Well, I first started on “OLTL’ in 1927, so I have known them for a long time. (He laughs) But seriously, I started on the show fourteen years ago, and I never watched soap operas. Some friends of mine in school would plan their course schedule around soaps, but I never quite got it. I mean, I understood that people could become addicted to them. You either get it, or you don’t. And that’s just not one of the things I got. So, when I first started on the show, I did not know who anyone was. But, I did know that they had been there for awhile. I think it’s like starting in a company. You tend to look up to someone who has been around for a number of years and respect them. You figure these people know what they are doing, so I am going to learn from them as opposed to telling them what to do. I remember one of the first days I started working on the show, I was doing a scene with Erika and I was pretending to be her brother. She said, “Can someone please give this kid some light? You can’t even see him!” That’s not something you consider when you are young and starting out. You just want to say your lines and not throw up. When I first met them both, they were the standard to learn from then, and they continue to be.

MICHAEL:

Will David finally find out this time out, that he is really Asa Buchanan’s son?

TUC:

You know, they have been teasing this story for eternity. Talk about dragging out a story! Even by soap terms, it’s taking a long time. I remember when the previous head writer was there and I went back under contract for three years starting in 2003. They told me, “We are going to reveal you are Asa Buchanan’s son.” I thought,” That’s cool, because he is the patriarch of the show, and that means I will be working a lot!” Well, I tell you now, it is going to be revealed, but it is six years later! This is 2009!

MICHAEL:

The only thing that redeems it is you and David come and go from the canvas. So it’s a setup where there are months when you are not on screen.

TUC:

I left contract in 2006, and things have worked out scheduling wise so I can go back. When you have a character like David who is a bumbling con man, it makes sense that he is not always on the canvas. It makes sense that he goes out into the world and tries to pull the wool over other people’s eyes in Bangladesh, or New Delphi, or other cities that I cannot point to on a map. So, when it finally came around, it feels like it has been taking a long time, but fortunately we have been telling other story that has been interesting. The timing is just right to tell it.

TucNora1.jpgMICHAEL:

Does David attend the upcoming, “Go Red Ball”?

TUC:

David does attend the Red Ball, and I will say, something happens at the “Go Red Ball” that changes David’s life.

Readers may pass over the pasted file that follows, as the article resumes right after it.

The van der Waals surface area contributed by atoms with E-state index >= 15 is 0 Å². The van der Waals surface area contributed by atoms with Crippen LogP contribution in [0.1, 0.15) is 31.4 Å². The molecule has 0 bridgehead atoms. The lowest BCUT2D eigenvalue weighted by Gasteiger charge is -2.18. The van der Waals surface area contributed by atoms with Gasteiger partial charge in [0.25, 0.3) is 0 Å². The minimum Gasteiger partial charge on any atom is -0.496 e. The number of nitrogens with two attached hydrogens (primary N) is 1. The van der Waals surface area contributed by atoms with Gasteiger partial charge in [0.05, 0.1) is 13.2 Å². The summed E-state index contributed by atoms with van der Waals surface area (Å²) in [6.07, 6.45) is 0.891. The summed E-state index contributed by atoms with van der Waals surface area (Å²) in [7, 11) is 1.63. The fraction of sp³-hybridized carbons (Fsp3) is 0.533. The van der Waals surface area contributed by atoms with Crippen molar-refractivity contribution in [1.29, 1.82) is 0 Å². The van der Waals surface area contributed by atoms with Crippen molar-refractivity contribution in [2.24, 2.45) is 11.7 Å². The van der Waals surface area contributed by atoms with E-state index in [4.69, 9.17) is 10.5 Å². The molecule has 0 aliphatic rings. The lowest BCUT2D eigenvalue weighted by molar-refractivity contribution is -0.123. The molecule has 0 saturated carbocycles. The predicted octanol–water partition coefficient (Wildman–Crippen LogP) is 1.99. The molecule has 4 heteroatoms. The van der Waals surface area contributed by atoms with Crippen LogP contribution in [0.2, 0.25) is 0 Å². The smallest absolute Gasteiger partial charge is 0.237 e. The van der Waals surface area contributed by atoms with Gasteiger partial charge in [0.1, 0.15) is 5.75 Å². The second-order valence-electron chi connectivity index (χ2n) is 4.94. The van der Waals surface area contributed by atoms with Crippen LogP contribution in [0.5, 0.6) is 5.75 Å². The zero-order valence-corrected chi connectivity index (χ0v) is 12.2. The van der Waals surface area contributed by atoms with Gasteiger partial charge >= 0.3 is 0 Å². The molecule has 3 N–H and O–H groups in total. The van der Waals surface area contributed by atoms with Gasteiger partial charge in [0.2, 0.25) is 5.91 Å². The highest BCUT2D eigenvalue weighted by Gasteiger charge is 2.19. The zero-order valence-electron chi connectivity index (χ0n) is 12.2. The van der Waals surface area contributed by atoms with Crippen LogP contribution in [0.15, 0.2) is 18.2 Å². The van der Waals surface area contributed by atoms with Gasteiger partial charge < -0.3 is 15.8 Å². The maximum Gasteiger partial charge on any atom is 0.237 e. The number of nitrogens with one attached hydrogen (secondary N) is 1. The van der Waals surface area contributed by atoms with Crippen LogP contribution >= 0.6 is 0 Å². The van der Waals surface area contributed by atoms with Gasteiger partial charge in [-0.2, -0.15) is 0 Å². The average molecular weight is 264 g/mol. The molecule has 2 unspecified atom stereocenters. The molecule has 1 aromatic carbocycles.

MICHAEL:

In a good or bad way?

TUC:

A little bit of both. (He laughs)

MICHAEL:

I see that “OLTL” has put you up for one of the two actors in the in-house voting, for the pre-nominations for Supporting Actor for the Daytime Emmys.

TUC:

Oh, I did not know that. I am thrilled!

MICHAEL:

Well, you have been my pick for many years to get an Outstanding Supporting Actor nod at the Emmys, but you never got the chance to compete for the prize. So, what are your thoughts?

TUC:

I think everyone’s an idiot! (He laughs) To tell you the truth, what I get to do on “OLTL” is so much fun, and not traditional to what daytime has carved out for itself. So I understand when they look at a bunch of tapes of people to be considered for Emmys and a nomination. I come on and cross my eyes, and fall down the stairs, and they look at it like, “Is this guy for real?” So, it’s sort of a double-edged sword. I am very lucky that I have been able to play this character that doesn’t really fit in with the rest of the people that inhabit the town of Llanview. But having said that, part of what allows me to do that prevents me from doing terribly dramatic stuff. I know you are supposed to cry on cue on daytime, and I can’t do that. So, anytime I try to play anything dramatic I tend to turn the car in a different direction. I guess it could be said I err on the side of trying to find something that is funny. That’s not always the best choice. In fact, Robin Strasser is always getting on me about that.

TucVickie1.jpgMICHAEL:

But, I think there have been such beautiful, nice, and at times, emotional scenes between David and Viki.

TUC:

If I can have poignant moments, but with a hump and mole with hair coming out of my face, then I am happy doing those poignant moments. They brought me on to be this cool mysterious guy in 1994. I did it for a year, and to tell you the truth, I was pretty unremarkable at it. It wasn’t until one day I woke up and realized, “David Vickers is not a cool mysterious person. He thinks he is a cool mysterious person.” And that s when the David we know today was really born, and that is when I kind of hit my stride with this character. You’ve got to figure out how to play the character among the other people you are with. And it’s not that easy. It took me a year on “OLTL” to figure out what makes David special. Luckily, when I was turning their mysterious cool character into the town buffoon, they supported it rather than say, “You don’t get it. You’re out.” So I have been pretty fortunate.